The "Friday Syndrome" and Gulf Oil Drilling (Oceana)
"You might think that before they went back to selling leases they would assess the possible environmental impacts of another spill in the Gulf. To do that they would have to wait for ongoing studies of the last spill to finish -- which they didn't. So the government's effort to decide whether to offer new leases ignores possible impacts of the largest oil spill ever to hit U.S. waters. How sound is that science? And before they auction off any more rights to drill in our Gulf, wouldn't we want them to make sure the companies have a plan for how to prevent and respond to the next spill? Did BOEMRE do that? Only if you trust that one year after we watched in suspense for 87 days, as BP tried week after week to stop the fountain of oil gushing into the ocean, somehow, if it happened today the companies could stop such a problem much more quickly. Unfortunately, that pipe dream is probably not reality."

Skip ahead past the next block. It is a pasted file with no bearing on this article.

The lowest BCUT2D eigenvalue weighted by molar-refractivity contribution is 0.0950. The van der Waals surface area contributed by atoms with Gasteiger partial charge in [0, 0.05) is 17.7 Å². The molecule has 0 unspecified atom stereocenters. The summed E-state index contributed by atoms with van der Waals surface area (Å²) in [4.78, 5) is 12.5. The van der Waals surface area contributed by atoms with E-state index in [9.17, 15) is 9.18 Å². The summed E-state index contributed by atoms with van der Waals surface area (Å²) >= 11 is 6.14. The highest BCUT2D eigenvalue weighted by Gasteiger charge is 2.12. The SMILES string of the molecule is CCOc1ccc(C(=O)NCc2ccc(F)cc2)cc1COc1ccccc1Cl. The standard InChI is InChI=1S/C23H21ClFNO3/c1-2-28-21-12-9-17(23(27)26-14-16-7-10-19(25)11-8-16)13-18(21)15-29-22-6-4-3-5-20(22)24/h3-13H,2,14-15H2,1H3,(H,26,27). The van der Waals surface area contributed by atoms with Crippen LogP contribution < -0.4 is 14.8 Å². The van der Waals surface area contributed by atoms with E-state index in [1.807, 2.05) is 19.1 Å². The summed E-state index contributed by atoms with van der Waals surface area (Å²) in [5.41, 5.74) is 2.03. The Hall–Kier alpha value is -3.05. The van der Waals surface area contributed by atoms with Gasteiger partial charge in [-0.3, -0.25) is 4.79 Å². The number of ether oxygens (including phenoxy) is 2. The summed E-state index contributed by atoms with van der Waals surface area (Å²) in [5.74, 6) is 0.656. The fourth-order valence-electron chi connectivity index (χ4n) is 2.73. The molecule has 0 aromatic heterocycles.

Proposed oil drilling off Alaska coast prompts studies of environmental impact
"[Shell] faces three daunting issues: Is there a way to drill here without hurting sea life? How can the company build a pipeline that can withstand the ice and shifting shoreline? And if there were a spill, where would the water currents carry the oil? Environmental groups and many Alaska Natives believe that Shell can't provide satisfactory answers to those questions. They argue that there is a lack of data needed for the type of science-based decisions that the Obama administration has vowed to pursue."
ALTERNATIVES TO OIL
Pike forecasts cumulative plug-in vehicle sales to reach 5.2M units worldwide by 2017